2 Replies Latest reply on Sep 27, 2016 10:16 AM by mmajeres

    Creating a user environmental variable

    mmajeres Apprentice

      Is there a best practice for creating a user environmental variable in LDMS 2016?  I have an install that needs to set a variable, but won't run as current user, so I thought I'd bundle it with a custom Windows Action package, or a powershell package that runs something like:

       

      [Environment]::SetEnvironmentVariable("TestVariable", "Test value.", "User")

       

       

      If I run a powershell script it (understandably) fails to make a change because of the execution policy on endpoints, which is NOT "Unrestricted"

      A custom Window action reports success, but doesn't appear to create the variable.

       

      Any thoughts, or has anyone got a good solution?

        • 1. Re: Creating a user environmental variable
          phoffmann SupportEmployee

          So Windows actions are generally powershell packages - so "same issue" as it were.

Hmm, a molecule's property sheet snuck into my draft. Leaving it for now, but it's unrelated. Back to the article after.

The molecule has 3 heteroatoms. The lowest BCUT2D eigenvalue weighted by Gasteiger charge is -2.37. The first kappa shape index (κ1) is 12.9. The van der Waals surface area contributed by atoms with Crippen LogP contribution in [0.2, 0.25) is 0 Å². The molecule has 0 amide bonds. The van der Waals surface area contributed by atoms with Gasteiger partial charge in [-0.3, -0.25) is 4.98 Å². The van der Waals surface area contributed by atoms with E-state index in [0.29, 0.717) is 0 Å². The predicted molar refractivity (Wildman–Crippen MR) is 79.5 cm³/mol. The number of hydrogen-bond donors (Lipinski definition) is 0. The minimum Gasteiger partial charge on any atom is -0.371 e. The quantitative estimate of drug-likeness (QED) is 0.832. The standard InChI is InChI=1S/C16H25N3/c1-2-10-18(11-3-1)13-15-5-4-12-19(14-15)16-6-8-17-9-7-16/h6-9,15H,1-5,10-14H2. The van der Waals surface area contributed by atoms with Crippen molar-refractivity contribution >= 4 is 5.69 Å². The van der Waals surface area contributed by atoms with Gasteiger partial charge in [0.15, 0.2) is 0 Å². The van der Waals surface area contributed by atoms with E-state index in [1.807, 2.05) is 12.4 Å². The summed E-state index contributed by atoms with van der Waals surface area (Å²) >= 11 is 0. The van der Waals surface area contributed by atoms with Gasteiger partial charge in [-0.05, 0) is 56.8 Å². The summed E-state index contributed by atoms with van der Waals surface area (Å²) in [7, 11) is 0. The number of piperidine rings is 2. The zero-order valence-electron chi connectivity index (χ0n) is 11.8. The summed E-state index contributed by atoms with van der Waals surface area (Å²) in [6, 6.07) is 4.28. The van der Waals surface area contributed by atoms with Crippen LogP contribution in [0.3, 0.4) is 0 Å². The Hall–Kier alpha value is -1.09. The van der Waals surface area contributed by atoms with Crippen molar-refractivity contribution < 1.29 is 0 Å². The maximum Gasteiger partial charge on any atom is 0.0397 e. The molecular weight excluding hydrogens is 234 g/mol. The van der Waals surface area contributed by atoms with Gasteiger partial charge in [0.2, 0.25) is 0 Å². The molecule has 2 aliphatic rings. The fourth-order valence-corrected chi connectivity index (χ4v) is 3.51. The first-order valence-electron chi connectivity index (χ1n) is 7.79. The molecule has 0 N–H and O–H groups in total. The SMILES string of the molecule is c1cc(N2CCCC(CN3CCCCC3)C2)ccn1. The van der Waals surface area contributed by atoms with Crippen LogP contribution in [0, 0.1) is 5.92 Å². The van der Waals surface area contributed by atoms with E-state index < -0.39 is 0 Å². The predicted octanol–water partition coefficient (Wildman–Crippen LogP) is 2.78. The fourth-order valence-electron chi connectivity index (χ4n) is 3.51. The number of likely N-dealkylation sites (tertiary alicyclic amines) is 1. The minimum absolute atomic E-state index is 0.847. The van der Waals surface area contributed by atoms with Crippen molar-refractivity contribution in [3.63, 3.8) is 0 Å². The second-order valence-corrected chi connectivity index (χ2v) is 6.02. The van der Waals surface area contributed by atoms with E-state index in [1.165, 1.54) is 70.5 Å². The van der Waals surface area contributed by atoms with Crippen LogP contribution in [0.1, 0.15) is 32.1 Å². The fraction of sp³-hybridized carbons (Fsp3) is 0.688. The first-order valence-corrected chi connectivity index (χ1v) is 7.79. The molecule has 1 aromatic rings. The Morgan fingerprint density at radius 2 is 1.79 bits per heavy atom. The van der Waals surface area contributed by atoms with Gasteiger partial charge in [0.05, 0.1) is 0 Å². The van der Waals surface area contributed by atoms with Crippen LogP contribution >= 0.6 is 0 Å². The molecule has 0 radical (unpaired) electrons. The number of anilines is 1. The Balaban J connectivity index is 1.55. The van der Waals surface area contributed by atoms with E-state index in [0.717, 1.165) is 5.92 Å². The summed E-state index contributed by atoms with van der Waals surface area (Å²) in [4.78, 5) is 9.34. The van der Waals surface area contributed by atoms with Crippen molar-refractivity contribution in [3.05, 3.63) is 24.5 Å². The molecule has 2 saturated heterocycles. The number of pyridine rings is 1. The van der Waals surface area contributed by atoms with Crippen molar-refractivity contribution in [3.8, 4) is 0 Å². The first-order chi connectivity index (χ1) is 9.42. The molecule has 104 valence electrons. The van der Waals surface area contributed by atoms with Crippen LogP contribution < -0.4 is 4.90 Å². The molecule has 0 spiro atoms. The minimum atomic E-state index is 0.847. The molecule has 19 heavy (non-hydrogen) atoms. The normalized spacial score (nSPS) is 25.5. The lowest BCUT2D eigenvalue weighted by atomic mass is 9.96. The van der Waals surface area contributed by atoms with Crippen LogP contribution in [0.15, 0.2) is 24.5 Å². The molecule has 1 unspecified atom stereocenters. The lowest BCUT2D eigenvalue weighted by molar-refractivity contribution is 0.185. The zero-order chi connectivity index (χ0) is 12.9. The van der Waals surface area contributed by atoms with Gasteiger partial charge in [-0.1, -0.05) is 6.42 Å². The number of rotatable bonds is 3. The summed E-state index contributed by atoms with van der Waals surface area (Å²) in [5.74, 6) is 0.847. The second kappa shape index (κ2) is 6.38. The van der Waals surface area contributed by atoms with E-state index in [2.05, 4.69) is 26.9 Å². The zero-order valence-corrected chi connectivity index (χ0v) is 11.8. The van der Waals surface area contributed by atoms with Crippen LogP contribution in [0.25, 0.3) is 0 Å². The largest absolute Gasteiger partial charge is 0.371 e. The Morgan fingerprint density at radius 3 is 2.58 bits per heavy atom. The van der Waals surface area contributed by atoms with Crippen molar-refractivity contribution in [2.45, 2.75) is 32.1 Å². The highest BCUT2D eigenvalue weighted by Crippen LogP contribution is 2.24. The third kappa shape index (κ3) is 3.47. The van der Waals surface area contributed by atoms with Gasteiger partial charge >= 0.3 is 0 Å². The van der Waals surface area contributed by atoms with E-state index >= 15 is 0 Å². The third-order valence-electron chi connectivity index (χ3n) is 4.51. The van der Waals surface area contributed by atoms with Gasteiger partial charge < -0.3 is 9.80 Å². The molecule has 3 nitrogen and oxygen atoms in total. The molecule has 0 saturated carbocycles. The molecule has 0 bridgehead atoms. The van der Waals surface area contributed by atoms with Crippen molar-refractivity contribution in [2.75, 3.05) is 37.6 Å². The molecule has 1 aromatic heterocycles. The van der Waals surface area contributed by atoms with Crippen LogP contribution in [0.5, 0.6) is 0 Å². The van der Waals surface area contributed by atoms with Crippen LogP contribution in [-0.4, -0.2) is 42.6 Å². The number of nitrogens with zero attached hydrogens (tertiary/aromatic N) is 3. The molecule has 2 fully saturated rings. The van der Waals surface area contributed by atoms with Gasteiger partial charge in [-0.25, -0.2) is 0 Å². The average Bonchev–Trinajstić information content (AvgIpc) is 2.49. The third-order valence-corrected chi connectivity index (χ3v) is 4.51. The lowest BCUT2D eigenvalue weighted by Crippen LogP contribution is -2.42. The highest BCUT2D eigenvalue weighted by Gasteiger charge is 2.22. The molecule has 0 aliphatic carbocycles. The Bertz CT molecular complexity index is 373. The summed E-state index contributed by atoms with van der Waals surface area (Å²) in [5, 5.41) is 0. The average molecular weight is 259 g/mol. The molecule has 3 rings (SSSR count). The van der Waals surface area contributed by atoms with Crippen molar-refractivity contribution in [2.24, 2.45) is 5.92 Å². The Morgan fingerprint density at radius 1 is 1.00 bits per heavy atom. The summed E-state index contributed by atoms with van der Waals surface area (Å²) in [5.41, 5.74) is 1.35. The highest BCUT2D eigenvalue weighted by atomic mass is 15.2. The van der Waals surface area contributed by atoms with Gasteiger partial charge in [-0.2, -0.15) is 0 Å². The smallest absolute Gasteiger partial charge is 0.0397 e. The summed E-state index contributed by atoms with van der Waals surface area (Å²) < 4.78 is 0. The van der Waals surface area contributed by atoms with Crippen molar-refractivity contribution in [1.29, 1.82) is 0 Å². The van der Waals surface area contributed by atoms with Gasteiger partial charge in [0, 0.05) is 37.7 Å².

Generally, it's not so much a BKM for this, as "whatever will do it for you". So whether you use VB or a batch doesn't matter in the end . Personal preference.

           

          That said, I've not had to create a new Environment variable in some time (and can't find any "dirty notes' on doing so of my own) ... the following (googl'ed up) links may help you though:

           

          If you've locked down PowerShell, you may have to look elsewhere for it - and remember that you can launch a package in a user context. Local System *SHOULD* be enough though for this - but depending on what you're after, you may need to launch it as a specific admin (if you need to access domain data, for instance, which LOCAL SYSTEM generally won't be able to).

           

          Hope that helps you along a bit?

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          • 2. Re: Creating a user environmental variable
            mmajeres Apprentice

            What I ended up doing, and think ought to be a good solution for others was this.

             

            I created a Windows action package that adds a registry key under HKCU/Environment.  Because it was a user variable I use the current user's account to run the package. If it was a system variable, it would be in HKLM and could run a LocalSystem.

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